Sign Preparation Party

RSVP and meet at 1 pm on Saturday, August 27, at the WIRT outreach table under the Farmin Park clock at the Farmers’ Market at Sandpoint, or anytime on Saturday afternoon at the WIRT Sandpoint office at 301 North First Avenue, Suite 209B, above Finan McDonald Clothing Company in Sandpoint, Idaho. We welcome assistance with creating and constructing huge, attractive banners and signs that kayaktivists, boaters, and rally participants can hoist from watercraft or the beach and that observers can see at great distances.

Palouse Area Carpool

Gather on Sunday, August 28, by 6 am for the totem pole blessing or 8 am for the kayaktivist action, in the parking lot beneath the Rosauers sign at 411 North Main Street in Moscow, Idaho. Panhandle Paddle activists could return to the Palouse region by 3 or 4 pm or later that evening, depending on carpooler arrangements.  Please contact WIRT for further information about this shared travel.

Watercraft Rental

Several downtown Sandpoint local businesses can provide rentals of single and tandem/double kayaks, paddle boards, and boats. Please respond to WIRT with your watercraft rental intentions for the event, so we can cover some of this equipment availability and cost for participants.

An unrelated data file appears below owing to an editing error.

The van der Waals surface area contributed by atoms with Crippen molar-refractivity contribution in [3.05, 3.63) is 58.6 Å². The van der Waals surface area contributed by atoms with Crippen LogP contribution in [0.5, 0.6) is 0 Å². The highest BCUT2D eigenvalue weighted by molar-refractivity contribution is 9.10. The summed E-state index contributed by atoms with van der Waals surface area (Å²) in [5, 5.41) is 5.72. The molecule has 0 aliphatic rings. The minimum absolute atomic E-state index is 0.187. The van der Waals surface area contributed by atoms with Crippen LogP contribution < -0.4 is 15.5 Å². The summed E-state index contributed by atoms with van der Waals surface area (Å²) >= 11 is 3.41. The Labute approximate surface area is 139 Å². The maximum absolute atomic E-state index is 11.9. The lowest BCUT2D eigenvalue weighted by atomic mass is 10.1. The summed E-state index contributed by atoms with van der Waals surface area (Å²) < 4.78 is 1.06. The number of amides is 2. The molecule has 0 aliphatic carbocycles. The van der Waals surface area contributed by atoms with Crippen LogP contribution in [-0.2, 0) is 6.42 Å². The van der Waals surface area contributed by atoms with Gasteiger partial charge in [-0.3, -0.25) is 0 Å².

* Outdoor Experience, 314 North First Avenue, 208-263-6028,

First-come, first served rentals of two single kayaks for two hours ($30) or 24 hours ($45), or of two tandem/double kayaks for two hours ($40) or 24 hours ($55), or of paddle boards for $20 per hour

* Action Water Sports, 100 North First Avenue, 208-255-7100,

Reservable rentals of two single kayaks, two tandem/double kayaks, or paddle boards for $20 per hour or for four hours ($50) or for eight hours ($90), provided with brief instructions before departure

Grassroots Climate Activism Support

Can you donate toward watercraft rental fees or offer boats, gear, or supplies for this event [2]? Could you contribute your inspiring words and/or melodies or delicious snacks and beverages?  Would you drive enthusiastic Panhandle Paddle participants to Sandpoint?  Can your group or organization endorse and/or co-sponsor this demonstration of people power?  Please contact WIRT through any of the enclosed channels, to bolster this community event or assist with our collective expenses.

Peruse the following background information about these opportunities and profusely print and post the attached, color, letter-sized Totem Poles & Kayaks Against Fossil Fuels Flyer.  We eagerly anticipate sharing these experiences with you and your family, friends, neighbors, and co-workers, thankful that regional community members are actively opposing dirty energy extraction and transportation.

Panhandle Paddle Background Continue reading

Totem Poles & Kayaks Against Fossil Fuels: Lummi Visit Sandpoint

Totem Poles & Kayaks Against Fossil Fuels Flyer